Best cycling books: 5 summer reads for your two-wheeled fix

Break open a good book when riding’s not an option

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Best cycling books

When you live and breathe bikes everyday, it’s difficult to know what to do when you stop spinning and sit still for a while. Thankfully we’ve got your back, with our list of recommended cycling-related books to keep your cravings at bay when it’s — heaven forbid — too hot to ride.


There are plenty of really well-known cycling books on the market, but we’ve tried to veer off the tracks a little with this list, including some lesser known options, as well as some brand new publications for 2019.

Recommended reads

  • Revolution: How the Bicycle Reinvented Modern Britain, William Manners (2019)
  • Back in the Frame, Jools Walker (2019)
  • Pedal Zombies: Thirteen Feminist Bicycle Science Fiction Stories, edited by Elly Blue (2015)
  • What Goes Around, Emily Chappell (2011)
  • Mind is the Ride, Jet McDonald (2019)

Revolution: How the Bicycle Reinvented Modern Britain, William Manners (2019)

William Manners Revolution book
Revolution explores how the humble bicycle impacted many aspects of Victorian society, from racing and competition, to fashion and showing off.

This is one for the history nerds, and is reasonably hot off the press, with the paperback only released last week.

William Manners, AKA The Victorian Cyclist, has written an in-depth and highly entertaining social history of cycling in 1890s Britain.

Revolution explores various aspects of how the two-wheeled wonder machine improved the lives of the more marginalised areas of society, including women and the working class. 

It covers various social uses and areas of public life, including fashion, competition, sociability, romance and travel. So, whether your interest lies in the history of cycling, the emancipation of women, Victorian society or anything in between, we reckon you’ll really enjoy this well-researched and humorous book.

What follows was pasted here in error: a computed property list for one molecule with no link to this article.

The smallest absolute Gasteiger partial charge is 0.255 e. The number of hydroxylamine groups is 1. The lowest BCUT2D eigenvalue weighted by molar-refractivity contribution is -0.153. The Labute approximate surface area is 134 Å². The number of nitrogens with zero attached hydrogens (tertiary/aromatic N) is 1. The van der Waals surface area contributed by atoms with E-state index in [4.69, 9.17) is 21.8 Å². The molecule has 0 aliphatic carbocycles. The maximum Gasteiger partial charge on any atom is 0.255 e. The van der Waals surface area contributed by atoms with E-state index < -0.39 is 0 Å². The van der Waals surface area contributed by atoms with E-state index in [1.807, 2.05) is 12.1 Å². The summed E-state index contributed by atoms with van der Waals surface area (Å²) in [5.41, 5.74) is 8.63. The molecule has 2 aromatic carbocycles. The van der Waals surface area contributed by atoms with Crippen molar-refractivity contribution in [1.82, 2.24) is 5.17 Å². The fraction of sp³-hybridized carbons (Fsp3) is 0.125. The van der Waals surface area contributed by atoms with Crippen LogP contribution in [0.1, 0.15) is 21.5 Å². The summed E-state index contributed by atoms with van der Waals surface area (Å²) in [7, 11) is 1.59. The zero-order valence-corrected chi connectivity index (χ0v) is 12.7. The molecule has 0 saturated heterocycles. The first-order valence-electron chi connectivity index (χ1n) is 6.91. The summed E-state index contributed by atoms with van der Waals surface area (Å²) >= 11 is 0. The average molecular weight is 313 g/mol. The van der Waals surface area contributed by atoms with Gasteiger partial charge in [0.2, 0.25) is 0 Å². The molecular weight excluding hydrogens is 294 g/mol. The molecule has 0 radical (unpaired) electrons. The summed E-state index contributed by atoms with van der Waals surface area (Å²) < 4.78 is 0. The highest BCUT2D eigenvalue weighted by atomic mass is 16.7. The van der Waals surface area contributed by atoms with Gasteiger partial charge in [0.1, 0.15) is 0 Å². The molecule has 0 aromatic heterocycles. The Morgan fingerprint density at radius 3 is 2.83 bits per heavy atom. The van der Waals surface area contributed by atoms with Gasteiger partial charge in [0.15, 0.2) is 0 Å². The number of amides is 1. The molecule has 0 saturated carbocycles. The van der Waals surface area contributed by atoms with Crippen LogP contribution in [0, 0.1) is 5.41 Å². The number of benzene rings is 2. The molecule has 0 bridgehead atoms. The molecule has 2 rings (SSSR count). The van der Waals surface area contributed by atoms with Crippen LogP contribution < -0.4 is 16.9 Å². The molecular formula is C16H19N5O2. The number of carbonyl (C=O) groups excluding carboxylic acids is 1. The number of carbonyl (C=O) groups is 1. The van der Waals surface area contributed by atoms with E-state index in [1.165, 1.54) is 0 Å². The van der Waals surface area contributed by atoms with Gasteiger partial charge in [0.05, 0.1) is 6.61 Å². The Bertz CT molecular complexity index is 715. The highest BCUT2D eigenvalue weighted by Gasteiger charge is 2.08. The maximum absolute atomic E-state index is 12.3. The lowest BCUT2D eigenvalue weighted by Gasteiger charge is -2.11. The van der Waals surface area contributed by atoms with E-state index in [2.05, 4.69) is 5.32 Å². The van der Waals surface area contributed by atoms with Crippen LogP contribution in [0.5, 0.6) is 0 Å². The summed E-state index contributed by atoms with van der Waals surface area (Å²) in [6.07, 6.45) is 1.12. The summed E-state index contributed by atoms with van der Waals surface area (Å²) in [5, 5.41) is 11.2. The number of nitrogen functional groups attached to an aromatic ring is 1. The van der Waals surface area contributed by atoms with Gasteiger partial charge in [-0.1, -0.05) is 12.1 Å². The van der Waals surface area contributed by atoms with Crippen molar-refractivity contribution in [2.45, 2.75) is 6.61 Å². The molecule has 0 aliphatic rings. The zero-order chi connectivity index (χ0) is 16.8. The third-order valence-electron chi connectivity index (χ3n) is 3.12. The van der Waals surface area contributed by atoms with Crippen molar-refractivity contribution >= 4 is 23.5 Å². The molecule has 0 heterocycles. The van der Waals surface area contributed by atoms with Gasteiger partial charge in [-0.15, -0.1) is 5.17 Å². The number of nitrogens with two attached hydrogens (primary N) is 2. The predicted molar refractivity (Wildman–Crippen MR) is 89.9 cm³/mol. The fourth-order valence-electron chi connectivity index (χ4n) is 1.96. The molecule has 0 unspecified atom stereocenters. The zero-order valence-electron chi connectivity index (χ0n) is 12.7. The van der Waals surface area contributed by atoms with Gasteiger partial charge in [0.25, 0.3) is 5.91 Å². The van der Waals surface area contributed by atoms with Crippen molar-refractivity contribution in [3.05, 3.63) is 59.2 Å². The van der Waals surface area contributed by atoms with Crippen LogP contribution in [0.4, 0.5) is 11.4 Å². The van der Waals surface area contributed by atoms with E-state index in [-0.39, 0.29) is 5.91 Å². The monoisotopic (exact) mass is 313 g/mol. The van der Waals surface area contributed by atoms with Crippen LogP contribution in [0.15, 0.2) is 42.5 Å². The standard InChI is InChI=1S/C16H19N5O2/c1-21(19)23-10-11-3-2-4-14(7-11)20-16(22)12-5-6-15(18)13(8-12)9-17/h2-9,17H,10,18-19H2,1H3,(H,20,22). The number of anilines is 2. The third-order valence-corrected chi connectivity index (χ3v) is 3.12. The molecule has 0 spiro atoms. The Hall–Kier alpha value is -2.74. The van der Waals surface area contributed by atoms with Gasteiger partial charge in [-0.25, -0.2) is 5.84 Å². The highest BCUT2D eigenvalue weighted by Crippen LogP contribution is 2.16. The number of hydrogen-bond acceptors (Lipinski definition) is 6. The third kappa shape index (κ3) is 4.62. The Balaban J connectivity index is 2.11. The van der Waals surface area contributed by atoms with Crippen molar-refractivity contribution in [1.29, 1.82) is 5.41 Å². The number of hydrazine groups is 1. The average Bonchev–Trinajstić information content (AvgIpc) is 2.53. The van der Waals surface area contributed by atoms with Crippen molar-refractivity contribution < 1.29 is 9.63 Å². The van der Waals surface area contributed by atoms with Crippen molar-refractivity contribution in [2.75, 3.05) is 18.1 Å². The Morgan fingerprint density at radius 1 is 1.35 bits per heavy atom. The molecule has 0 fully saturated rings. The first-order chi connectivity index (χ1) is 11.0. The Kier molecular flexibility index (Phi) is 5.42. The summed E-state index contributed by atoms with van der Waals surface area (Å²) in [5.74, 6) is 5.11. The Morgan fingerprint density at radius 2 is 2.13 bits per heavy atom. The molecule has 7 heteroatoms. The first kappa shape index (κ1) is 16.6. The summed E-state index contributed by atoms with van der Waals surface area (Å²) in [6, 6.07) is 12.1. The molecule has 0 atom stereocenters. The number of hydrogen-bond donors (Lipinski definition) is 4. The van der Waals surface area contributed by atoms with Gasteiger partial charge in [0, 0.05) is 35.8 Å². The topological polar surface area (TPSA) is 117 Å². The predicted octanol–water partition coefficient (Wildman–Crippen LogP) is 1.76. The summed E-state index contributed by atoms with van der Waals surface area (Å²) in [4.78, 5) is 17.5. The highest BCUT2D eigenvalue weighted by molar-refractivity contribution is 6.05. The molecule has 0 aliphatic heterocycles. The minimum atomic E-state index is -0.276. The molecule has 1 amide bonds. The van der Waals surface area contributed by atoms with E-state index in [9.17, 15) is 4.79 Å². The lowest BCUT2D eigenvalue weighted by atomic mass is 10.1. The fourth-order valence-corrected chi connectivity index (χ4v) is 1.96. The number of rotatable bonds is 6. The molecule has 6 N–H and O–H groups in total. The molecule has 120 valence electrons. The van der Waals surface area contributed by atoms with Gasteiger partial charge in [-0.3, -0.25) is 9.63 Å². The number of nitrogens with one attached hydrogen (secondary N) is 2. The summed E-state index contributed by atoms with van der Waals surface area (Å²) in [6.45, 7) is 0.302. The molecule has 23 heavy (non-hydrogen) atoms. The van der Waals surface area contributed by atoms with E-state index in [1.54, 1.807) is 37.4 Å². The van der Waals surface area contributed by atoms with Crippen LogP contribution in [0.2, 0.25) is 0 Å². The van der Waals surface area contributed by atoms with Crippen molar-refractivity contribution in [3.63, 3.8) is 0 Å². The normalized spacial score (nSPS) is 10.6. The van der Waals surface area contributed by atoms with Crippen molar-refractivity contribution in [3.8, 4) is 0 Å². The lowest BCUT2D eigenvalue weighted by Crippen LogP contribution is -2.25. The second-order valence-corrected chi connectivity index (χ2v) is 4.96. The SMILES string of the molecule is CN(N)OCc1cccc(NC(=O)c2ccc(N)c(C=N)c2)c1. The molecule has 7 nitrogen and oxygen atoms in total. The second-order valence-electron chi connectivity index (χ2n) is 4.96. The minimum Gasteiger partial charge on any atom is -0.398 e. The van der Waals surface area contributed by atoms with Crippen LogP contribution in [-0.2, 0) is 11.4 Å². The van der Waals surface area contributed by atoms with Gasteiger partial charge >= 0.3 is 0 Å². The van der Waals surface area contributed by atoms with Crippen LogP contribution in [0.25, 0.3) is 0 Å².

Back in the Frame, Jools Walker (2019)

Jools Walker Back in the frame book
Back in the Frame is charming and engaging, much like its author.
Mildred Locke

Jools Walker, AKA Lady Velo, is another blogger-turned-author who released a debut book this year. 

Back in the Frame charts Walker’s return to cycling as an adult, having not ridden since her teenage years. It’s open and honest, charming and funny, and inspiring for anyone feeling nervous about getting back into cycling after a long hiatus.

On top of that, the book is an eye-opening insight into an area of cycling that may not be familiar to many readers: navigating the industry as a woman of colour.

Walker shares her ups and downs in a way that’s relatable and entertaining, and her passion for all things two-wheeled and determination to get more people on board really shines through.

Most of all, her story shows that there’s no one true way to be a ‘cyclist’. Walker has a passion for fashion and cycling style and shows that you can don Lycra on a Sunday for a road ride and then be back in a dress for commuting on Monday morning.

A really enjoyable and accessible read.

Pedal Zombies: Thirteen Feminist Bicycle Science Fiction Stories, edited by Elly Blue (2015)

Elly Blue Pedal Zombies book
If you like sci-fi, bikes, zombies and feminism, you’ll probably love Pedal Zombies.
Mildred Locke

And now for something completely different.